The baby was born by an elective cesarean section done at 37 + 5/7 weeks of gestation, which was performed because of the presence of a maternal brain parietal cavernoma. The baby did not undergo delayed cord clamping at birth. The baby’s weight was 2915 g, her length was 48 cm, and her cranial circumference was 34 cm (anthropometric parameters suitable for gestational age). The APGAR score at 1 and 5 min was 9/10; globally, the newborn underwent a regular adaptation to extrauterine life. Considering the data from the current literature about the hematological effects due to maternal therapy with natalizumab during pregnancy [7], we performed blood examination to the newborn after birth: as expected, low-moderate anemia (hemoglobin: 10.9 g/dl; hematocrit 34.1%, MCH 34.4 pg, MCHC 319 g/L) with standard value of leukocytes (17.84 × 109/L) and platelets (196 × 109/L) was described. No other specific investigations were performed to analyze other possible causes of anemia. During the first three days of life, the newborn had regular vital parameters and clinical conditions; moreover, it started to be fed with infant formula because of the plan to continue natalizumab treatment after delivery. Her weight loss was physiological and routinely neonatal tests, such as otoacoustic emission, direct Coomb’s test, and red reflex, were normal.

The newborn was treated with the administration of oral vitamin D (400 UI/ day), folic acid (0.11 mg/day), and chelated bisglycinate iron (0.75 mg/kg/ day). In accord with our local guidelines, the newborn was discharged after three days of hospitalization.

A 7- and 14-day follow-up of the newborn showed an adequate weight improvement. We performed blood samples each 7–14 days in the first month, showing a progressive worsening of the anemia. When, approximately at 40 days of life, the hemoglobin was 8 g/dl and the hematocrit was 23.5%, in multidisciplinary accord to the hematologists, we decided to start therapy with erythropoietin (EPO) at the dosage of 450 UI/kg every seven days. From the beginning of this therapy, the clinical condition of the baby was routinely evaluated by performing blood samples every three weeks and then monthly, showing a progressive increase in blood cell parameters.

When the baby was four months old, the hemoglobin was 12 g/dl and the hematocrit was 37.4%; thus, the EPO was interrupted (a total of 11 doses had been administered). One month after, the hemoglobin and the hematocrit were 12.1 g/dl and 37.9%, respectively; the clinical condition and weight of the newborn remained regular. Currently, we are doing monthly phone contacts with the newborn’s family in order to check the health status of the baby; furthermore, as the newborn’s family lives in another Italian region, clinical visits are being done by the general pediatrician. At one year from the delivery, a complete pediatric assessment with blood count will be performed at our institution.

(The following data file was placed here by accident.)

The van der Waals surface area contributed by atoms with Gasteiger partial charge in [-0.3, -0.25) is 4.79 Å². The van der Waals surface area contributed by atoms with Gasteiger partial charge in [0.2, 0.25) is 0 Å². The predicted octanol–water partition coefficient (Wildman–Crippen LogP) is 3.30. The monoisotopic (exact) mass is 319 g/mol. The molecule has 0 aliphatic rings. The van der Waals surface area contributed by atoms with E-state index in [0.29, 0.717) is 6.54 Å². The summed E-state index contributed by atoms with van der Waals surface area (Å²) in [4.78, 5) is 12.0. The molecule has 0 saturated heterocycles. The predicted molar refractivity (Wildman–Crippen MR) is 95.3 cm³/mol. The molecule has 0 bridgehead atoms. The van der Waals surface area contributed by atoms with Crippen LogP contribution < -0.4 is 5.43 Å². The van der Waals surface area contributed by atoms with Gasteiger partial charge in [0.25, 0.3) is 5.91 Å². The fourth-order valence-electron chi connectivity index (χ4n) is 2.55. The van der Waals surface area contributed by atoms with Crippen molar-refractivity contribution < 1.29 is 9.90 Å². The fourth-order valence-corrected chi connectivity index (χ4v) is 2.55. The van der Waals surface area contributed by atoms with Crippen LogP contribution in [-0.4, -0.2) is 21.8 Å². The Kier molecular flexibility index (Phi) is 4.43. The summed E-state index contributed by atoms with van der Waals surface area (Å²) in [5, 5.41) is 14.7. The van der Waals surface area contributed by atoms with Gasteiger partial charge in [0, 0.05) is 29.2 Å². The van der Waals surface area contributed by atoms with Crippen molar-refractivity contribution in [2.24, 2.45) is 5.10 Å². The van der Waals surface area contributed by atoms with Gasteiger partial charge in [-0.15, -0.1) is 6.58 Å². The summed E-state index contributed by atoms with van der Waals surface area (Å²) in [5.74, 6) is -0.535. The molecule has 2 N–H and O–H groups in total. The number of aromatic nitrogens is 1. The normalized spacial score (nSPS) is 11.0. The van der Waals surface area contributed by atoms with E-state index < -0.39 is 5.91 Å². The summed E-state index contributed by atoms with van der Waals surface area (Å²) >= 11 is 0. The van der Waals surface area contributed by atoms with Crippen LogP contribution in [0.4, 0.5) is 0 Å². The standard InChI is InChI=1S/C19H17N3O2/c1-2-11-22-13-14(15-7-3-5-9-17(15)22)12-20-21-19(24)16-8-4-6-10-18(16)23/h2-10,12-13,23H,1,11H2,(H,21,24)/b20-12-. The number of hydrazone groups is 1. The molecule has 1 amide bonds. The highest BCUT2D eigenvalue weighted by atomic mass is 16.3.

Discussion

Natalizumab is a highly effective drug employed for treating relapsing-remitting MS [13]. Its use during pregnancy is controversial: the ECTRIMS/EAN guidelines suggested considering the use of natalizumab in women with highly active evolution who plan a pregnancy or have an unplanned pregnancy, after a joint discussion between physicians and patients about possible risks under this chronic therapy [14].

It has been described that natalizumab can be detected in the umbilical cord blood, confirming that it crosses the blood–placental barrier; this can suggest a direct pharmacological impact on the fetus. To this purpose, it has been reported mild thrombocytopenia and anemia in the newborns delivered after 13 pregnancies with third-trimester exposure to natalizumab [11]. The occurrence of hematological alterations in the baby seems to be associated with natalizumab treatment during the third trimester [7, 8]. The mechanism underlying anemia could be explained by the presence of α4β1 (VLA-4) integrin, the target of natalizumab, on the surface of fetal blood cell precursors. In fact, differentiation of blood cell precursors can be inhibited by the presence of a monoclonal antibody that binds VLA-4 [15]. However, this effect has not been shown in all pregnancies [16].

Regarding our experience, we observed that the use of natalizumab during the whole period of pregnancy seems not to cause serious affections to the newborn. In this case, we decided to administer natalizumab by an EID protocol, which is broadly adopted for treating patients with MS with positive serum serology for JC virus to decrease the risk of progressive multifocal leukoencephalopathy (PML) [17]; the last dose of natalizumab was administered to the mother three weeks before delivery. From the current literature, it has been reported that in mother-infant serum pairs, natalizumab is only detectable when the last infusion was given less than 75 days before delivery; moreover, mothers, whose newborns develop hematological abnormalities, tend to receive last natalizumab infusion 3–1 months before delivery [8].